Cambrian: Opinion

Mountain Musings: Romance and rain

After a rainy morning, a rainbow seen from McCabe Drive connects land to sky on Wednesday afternoon, Jan 20.
After a rainy morning, a rainbow seen from McCabe Drive connects land to sky on Wednesday afternoon, Jan 20. PHOTO BY BILL BUTZ

February rains in these Santa Lucia Mountains are a lot like lovers. That’s because rainstorms, like passionate people, come in all sorts of personalities. The problem is, unless you’re a meteorologist with access to inside information, you can’t accurately predict what’s coming …until it actually moves in.

Consequently, when precipitation does arrive, it’s something like a blind date. Sometimes you open the door and a wildly exciting downpour, complete with thunderous and electrifying hugs and kisses blows in. Then there are those other times when the knock sounds promising, but what saunters in is just a disenchanting drip that burps and farts a bit but doesn’t produce anything measurable … what are you going to do?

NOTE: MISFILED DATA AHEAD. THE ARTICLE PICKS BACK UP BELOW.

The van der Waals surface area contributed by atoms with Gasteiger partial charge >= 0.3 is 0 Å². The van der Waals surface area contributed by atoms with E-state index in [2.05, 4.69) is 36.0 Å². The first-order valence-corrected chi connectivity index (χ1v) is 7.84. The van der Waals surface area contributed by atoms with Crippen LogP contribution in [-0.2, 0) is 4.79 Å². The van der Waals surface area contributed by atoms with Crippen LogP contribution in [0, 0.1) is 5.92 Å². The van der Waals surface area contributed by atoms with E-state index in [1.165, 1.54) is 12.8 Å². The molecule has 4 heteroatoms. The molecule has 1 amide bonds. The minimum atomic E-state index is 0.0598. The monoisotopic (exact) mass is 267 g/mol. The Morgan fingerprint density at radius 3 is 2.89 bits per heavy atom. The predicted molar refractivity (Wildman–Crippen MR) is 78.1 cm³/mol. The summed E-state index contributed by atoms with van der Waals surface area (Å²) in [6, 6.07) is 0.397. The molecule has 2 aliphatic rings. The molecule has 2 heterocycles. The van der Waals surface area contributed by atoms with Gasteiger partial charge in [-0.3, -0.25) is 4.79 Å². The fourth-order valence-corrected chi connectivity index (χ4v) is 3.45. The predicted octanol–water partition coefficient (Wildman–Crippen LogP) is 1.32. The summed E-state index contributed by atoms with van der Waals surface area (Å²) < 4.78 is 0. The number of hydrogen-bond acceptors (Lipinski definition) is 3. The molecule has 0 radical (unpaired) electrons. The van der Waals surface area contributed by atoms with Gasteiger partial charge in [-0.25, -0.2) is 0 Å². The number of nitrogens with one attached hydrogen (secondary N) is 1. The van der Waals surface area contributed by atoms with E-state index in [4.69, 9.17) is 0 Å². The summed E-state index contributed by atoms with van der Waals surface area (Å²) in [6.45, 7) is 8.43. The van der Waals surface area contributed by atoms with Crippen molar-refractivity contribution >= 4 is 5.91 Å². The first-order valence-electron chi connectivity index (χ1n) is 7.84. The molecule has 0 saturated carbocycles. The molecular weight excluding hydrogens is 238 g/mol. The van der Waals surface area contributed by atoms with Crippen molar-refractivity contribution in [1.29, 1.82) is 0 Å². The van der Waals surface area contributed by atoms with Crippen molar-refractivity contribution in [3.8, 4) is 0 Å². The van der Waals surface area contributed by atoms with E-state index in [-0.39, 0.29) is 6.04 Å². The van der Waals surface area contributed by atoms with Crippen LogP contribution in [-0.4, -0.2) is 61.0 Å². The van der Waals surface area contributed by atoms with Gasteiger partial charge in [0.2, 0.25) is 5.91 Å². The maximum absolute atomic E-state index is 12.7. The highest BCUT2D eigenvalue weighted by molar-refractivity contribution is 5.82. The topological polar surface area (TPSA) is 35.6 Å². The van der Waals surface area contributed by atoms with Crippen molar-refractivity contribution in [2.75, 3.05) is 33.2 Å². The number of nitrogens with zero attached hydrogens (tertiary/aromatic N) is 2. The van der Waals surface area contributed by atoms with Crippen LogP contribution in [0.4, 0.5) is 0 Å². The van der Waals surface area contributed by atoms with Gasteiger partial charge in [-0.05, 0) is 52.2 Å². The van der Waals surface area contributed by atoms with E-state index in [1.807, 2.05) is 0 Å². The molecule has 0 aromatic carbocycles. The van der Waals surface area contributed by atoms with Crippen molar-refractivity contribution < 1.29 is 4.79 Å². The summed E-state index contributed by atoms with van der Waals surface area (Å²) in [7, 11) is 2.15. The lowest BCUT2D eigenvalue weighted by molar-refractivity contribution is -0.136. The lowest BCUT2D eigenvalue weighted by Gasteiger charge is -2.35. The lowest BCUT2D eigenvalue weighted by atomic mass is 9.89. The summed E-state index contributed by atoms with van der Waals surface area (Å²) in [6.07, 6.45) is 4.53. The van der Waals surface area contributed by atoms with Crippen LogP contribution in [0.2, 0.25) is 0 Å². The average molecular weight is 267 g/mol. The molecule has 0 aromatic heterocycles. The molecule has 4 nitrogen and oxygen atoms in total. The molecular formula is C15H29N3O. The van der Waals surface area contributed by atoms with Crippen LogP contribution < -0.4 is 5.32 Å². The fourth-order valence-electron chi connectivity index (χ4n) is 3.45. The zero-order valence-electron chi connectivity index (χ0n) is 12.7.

True enough, some Februaries are all about green grass and sunshine, but some years those occasional bad-boy storms, well, they happen. Mountain residents and Cambrians know the type. Their dark handsome clouds come bellowing in, gusting with forceful and destructive energy. Before you know it, they’ve blown everything you recognize around or away. Finding vulnerable areas, they create leaks or, worse yet, cause major structural damage. There’s no functioning normally in the midst of this aggression.

When the torrent finally moves on, let the healing begin. A lesson in survival: Before the challenge compromises your well-being, seek shelter and safety until the danger is over.

Although the rainy season sometimes means being stranded up here in Cambria’s backcountry— because of high water crossings, landslides, or fallen trees—each storm is fascinating in its own way. Each is influencing and cultivating character … just like relationships that reach out for romance.

For instance, there’s that high-hopes shower. The one that comes roaring near, full of potential, but when it finally breezes in it’s just a drizzling dud that makes you have a bad hair day. All talk and no action. A lesson in expectations — if you never want to know disappointment, don’t have any. Just be happy and grateful when the enthusiastic yet even-tempered, benevolent, cooperative cloudbursts come your way.

Here’s wishing for you that the experience of enjoyable rain and enchanting romance flow into your lives.

Michele Oksen ( lives in Cambria’s mountain community in the Santa Lucia range.